Parenthood Without Hierarchy

(This is an ongoing thread.  If you want to check it out, at least read the last post, though you may find you need to go further back than that to make sense of it all.) 

As I’ve written this blog I’ve assumed (as is indeed the case) that there are a number of different grounds on which a person can claim to be a legal parent of a particular child.   And then, as the post I just linked to makes clear, I’ve tried to consider how you weigh competing grounds against each other.   For instance, if one person claims intention and another claims having given birth (this could be the dispute in a surrogacy gone wrong case who wins? 

In the last couple of posts I began to think about the possibility of rejecting a hierarchy.   After all, if you meet the conditions for being recognized as a parent, perhaps you should just be recognized as a parent, even if there are other people around who meet other conditions.   To put this another way, if you meet the conditions for being a parent you perhaps you should not be disqualified because someone else meets a different set of conditions.  

In the abstract, this seems to me to be a strong argument in favor of rejecting the hierarchical model.    Once you decide that a particular criteria (say a genetic linkage (which I do not agree with) or giving birth or whatever) confers parental status, why would you deprive someone meeting that criteria of that status? 

Is the main argument might be that you want a back-up parent, in case the first one doesn’t work out.  What I’m thinking of is this–in cases like Michael H (which I discussed last time) the man with a biological link is there in the event the husband elects not to claim his status as legal parent.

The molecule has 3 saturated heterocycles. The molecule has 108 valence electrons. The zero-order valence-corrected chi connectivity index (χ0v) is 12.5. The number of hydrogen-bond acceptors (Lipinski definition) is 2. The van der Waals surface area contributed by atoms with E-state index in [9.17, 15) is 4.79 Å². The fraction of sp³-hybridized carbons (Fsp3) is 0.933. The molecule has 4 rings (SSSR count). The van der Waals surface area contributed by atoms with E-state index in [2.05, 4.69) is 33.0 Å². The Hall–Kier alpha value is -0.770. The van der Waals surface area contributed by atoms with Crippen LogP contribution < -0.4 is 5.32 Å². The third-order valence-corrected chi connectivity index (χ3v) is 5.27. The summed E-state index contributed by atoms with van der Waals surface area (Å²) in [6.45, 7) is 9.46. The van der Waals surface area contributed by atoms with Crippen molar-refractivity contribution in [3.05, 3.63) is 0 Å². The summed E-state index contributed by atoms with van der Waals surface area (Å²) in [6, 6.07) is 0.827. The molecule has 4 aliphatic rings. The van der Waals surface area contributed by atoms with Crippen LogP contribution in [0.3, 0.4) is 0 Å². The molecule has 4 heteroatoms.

That logic seems seriously flawed to me.   If Michael is Victoria’s parent, then he should be recognized as such.  If Gerald also has a claim, then he, too, can gain recognition.   But it makes no sense to me to say Michael has a claim only if Gerald does not.    The basis on which Michael claims parenthood (genetic linkage plus social relationship) is the unchanging.  Either it is enough to claim parentage or it isn’t. 

Of course, I think I know why the hierarchy approach seems natural.  It ensures you won’t have too many parents, or too many parents of the same sex.   In the Michael H. case, Victoria actually asserted that she was entitled to relationships with both Gerald and Michael.    The Supreme Court (I think it was Justice Scalia) found this idea hardly worthy of discussion.  

But, as you’ll know if you’ve been reading this blog, I don’t accept biology as the defining criteria of parentage and I don’t accept the strict limit of two parents per child.   So why do I need to accept the hierarchical approach?   I have come to think I do not. 

This has some important implications.  In particular, it seems to me I need to think very carefully about which bases for parenthood I would accept,  because no one is there as a fall-back, in case no one with a better claim is around.   Once I accept a basis for parentage, the people in that category are going to be parents. 

I think I can live with that, and of course if one only has one basis for parentage anyway, this doesn’t really mean any change    I’m going to leave this here to sit for a bit and try to catch up on current events for a while.  And I noticed that the comments got lively today, so I’ll go and have a look there, too.

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4 responses to “Parenthood Without Hierarchy

  1. More than two parents is a very unstable situation for a child. (Think how destabilizing a divorce between only two parents is and multiply that by however many more people involved!) Although, I don’t believe that’s the rationale of the judge… I don’t think they even have a conscious rationale except that they try to stick as close to the biological model as possible, even when choosing non biological candidates.